What if you could rejuvenate your wardrobe without spending a dime?
A clothing swap party allows you and your friends to trade clothes, shoes, jewelry and other accessories. It’s an opportunity to free your closet of the pieces that no longer work for you—and try new ones for free.
“You’re repurposing clothes but also not spending any money,” says Erin Engler, community outreach and education representative at Dupaco Community Credit Union’s Asbury, Iowa, branch.
When you must buy clothes, a shopping budget can help you stay on track with your spending, says Dupaco’s Erin Engler.
Evaluate your clothing needs, and determine how much you can realistically set aside for those purchases. Consider using a You Name It Savings account to automatically save for your wardrobe with every paycheck.
“That way, when you go shopping, you have the money there and don’t have to turn to credit cards or pull from other accounts,” Engler says.
As a credit union, Dupaco is all about thrift—teaching people how to save more and spend less.
“The whole idea of thrift is making sure you’re planning ahead for those unexpected events in life and planning ahead for goals like purchasing a home or a car or higher education,” Engler says.
A clothing swap party is a perfect way to hone your thriftiness.
Follow these tips to get the most out of a swap:
Include friends of all sizes.
When Laura Red Eagle, of Madison, Wis., hosts her annual clothing swap party, about 15 women of different shapes and sizes show up. A variety helps ensure everyone finds something to take home.
Send the invites early.
Give your guests plenty of time to go through their closets and drawers to find pieces—clothing and other accessories—they’d like to part with. An early invite also prevents guests from prematurely donating items while decluttering.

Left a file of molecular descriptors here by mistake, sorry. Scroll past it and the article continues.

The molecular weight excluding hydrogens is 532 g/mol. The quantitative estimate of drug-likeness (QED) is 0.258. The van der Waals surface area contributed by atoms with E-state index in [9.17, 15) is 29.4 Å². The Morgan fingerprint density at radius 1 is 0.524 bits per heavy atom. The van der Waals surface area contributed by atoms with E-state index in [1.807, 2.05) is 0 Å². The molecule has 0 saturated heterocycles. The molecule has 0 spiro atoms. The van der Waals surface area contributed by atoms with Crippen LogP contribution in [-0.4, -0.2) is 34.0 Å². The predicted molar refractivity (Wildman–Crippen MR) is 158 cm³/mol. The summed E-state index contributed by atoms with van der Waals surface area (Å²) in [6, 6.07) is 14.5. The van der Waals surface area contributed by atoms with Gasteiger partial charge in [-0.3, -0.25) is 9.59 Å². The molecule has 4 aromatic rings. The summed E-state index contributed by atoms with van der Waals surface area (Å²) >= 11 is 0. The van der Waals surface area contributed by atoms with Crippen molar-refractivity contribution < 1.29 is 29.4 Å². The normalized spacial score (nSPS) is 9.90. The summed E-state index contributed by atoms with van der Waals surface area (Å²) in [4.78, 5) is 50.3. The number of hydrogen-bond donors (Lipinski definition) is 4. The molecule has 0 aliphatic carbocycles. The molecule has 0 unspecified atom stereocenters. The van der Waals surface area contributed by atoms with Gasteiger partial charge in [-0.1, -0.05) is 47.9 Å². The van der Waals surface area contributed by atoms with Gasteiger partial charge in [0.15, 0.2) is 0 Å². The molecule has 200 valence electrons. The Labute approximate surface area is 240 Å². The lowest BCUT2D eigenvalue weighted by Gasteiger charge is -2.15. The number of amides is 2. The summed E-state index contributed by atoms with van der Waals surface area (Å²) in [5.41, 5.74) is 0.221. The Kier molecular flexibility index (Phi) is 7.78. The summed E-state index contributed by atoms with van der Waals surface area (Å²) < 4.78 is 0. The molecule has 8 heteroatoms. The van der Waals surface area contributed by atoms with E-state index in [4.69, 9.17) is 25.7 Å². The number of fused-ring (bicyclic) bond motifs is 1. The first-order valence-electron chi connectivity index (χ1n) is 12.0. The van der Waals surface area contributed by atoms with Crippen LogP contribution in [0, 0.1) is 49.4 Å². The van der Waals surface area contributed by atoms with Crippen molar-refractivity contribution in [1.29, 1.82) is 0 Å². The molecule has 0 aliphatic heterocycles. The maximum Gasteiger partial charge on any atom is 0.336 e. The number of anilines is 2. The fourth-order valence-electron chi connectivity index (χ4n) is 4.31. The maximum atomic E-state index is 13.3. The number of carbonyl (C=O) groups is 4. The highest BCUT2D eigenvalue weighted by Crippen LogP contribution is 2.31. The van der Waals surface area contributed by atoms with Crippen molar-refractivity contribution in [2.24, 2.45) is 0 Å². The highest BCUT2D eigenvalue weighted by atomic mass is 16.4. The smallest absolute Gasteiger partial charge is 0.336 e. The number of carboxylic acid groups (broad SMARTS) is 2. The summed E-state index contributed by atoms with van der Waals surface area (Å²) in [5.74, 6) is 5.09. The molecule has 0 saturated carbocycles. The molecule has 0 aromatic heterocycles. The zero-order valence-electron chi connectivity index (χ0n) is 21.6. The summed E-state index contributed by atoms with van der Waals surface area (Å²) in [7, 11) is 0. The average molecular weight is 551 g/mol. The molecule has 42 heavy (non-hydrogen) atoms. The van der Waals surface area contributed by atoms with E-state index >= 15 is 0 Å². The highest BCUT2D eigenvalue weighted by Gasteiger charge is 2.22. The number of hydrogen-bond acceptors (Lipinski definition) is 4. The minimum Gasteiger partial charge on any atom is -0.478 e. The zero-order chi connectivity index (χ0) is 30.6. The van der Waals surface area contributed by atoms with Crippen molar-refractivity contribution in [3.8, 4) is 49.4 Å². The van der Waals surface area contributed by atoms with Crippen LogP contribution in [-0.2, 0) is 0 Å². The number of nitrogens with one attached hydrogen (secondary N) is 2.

Only quality items will do.
“If you wouldn’t want it because it has a stain or big tear in it, no one else is going to want it either,” Red Eagle says.
Create a game plan.
Decide how you want your swap to work. Do you want to recreate the feeling of a store, where the items are displayed around the room and guests “shop” the merchandise? Another option: the host holds up each item for everyone to see. Each piece goes to the first person who expresses interest. “I find it goes faster,” Red Eagle says. “It’s nice to be shown clothes for a couple of hours, relax and visit.”
Encourage guests to wear tank tops.
It’s easier to try on items you’re contemplating taking home, Red Eagle says.
Guests will inevitably want to try on clothes, so make sure you have some full-length mirrors on hand. Remember to have enough seating available too.
Don’t forget the food.
Trying on clothes can work up an appetite! To make hosting easier on yourself, you can ask your friends to bring their own beverage or a snack to share.
Give the leftover clothes a home.
Not all of the clothes will go home with a guest. Consider selling the leftovers at a garage sale, Engler suggests. Dupaco’s Community-Wide Garage Sales kick off April 29. “You’re still getting a little money back for those clothes, and somebody else is taking advantage of getting clothes at a much cheaper price,” Engler says. Or, you can donate the leftovers to the hostess’ favorite thrift store for a tax write-off.
Have fun with it.
“The funny thing is that sometimes the clothing comes back around from year to year if it’s a unique item,” Red Eagle says. “There is an elaborately beaded Christmas sweater and shirt set that is on its third round, and it will be up for grabs at the next swap.”
By Emily Kittle